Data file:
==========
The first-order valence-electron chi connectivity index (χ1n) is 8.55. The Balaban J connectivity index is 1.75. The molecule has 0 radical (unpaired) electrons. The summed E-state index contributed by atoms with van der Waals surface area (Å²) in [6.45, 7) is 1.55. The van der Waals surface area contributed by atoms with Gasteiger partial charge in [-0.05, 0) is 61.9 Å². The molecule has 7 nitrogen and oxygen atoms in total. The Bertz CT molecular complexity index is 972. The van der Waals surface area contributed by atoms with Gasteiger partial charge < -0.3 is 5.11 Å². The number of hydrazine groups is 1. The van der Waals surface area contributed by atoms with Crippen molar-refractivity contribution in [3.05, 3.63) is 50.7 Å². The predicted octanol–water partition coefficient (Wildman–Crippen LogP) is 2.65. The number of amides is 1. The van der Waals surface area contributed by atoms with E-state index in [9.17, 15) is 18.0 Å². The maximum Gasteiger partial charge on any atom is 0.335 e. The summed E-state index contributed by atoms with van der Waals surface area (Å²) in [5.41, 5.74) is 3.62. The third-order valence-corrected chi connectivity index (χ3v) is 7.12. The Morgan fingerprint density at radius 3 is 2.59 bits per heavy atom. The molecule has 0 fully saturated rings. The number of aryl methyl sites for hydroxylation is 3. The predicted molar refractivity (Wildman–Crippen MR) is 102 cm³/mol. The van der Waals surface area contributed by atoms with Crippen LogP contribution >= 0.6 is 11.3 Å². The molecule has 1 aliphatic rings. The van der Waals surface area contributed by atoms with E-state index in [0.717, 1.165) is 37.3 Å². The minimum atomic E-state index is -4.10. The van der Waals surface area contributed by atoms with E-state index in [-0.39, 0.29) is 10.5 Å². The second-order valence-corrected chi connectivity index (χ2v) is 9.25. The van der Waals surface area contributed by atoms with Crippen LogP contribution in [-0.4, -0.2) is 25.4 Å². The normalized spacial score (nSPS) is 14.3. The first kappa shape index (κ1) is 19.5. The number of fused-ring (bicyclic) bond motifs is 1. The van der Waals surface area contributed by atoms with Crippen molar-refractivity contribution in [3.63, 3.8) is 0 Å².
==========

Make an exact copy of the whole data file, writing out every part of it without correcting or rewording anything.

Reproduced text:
The first-order valence-electron chi connectivity index (χ1n) is 8.55. The Balaban J connectivity index is 1.75. The molecule has 0 radical (unpaired) electrons. The summed E-state index contributed by atoms with van der Waals surface area (Å²) in [6.45, 7) is 1.55. The van der Waals surface area contributed by atoms with Gasteiger partial charge in [-0.05, 0) is 61.9 Å². The molecule has 7 nitrogen and oxygen atoms in total. The Bertz CT molecular complexity index is 972. The van der Waals surface area contributed by atoms with Gasteiger partial charge < -0.3 is 5.11 Å². The number of hydrazine groups is 1. The van der Waals surface area contributed by atoms with Crippen molar-refractivity contribution in [3.05, 3.63) is 50.7 Å². The predicted octanol–water partition coefficient (Wildman–Crippen LogP) is 2.65. The number of amides is 1. The van der Waals surface area contributed by atoms with E-state index in [9.17, 15) is 18.0 Å². The maximum Gasteiger partial charge on any atom is 0.335 e. The summed E-state index contributed by atoms with van der Waals surface area (Å²) in [5.41, 5.74) is 3.62. The third-order valence-corrected chi connectivity index (χ3v) is 7.12. The Morgan fingerprint density at radius 3 is 2.59 bits per heavy atom. The molecule has 0 fully saturated rings. The number of aryl methyl sites for hydroxylation is 3. The predicted molar refractivity (Wildman–Crippen MR) is 102 cm³/mol. The van der Waals surface area contributed by atoms with Crippen LogP contribution >= 0.6 is 11.3 Å². The molecule has 1 aliphatic rings. The van der Waals surface area contributed by atoms with E-state index in [0.717, 1.165) is 37.3 Å². The minimum atomic E-state index is -4.10. The van der Waals surface area contributed by atoms with E-state index in [-0.39, 0.29) is 10.5 Å². The second-order valence-corrected chi connectivity index (χ2v) is 9.25. The van der Waals surface area contributed by atoms with Crippen LogP contribution in [-0.4, -0.2) is 25.4 Å². The normalized spacial score (nSPS) is 14.3. The first kappa shape index (κ1) is 19.5. The number of fused-ring (bicyclic) bond motifs is 1. The van der Waals surface area contributed by atoms with Crippen molar-refractivity contribution in [3.63, 3.8) is 0 Å².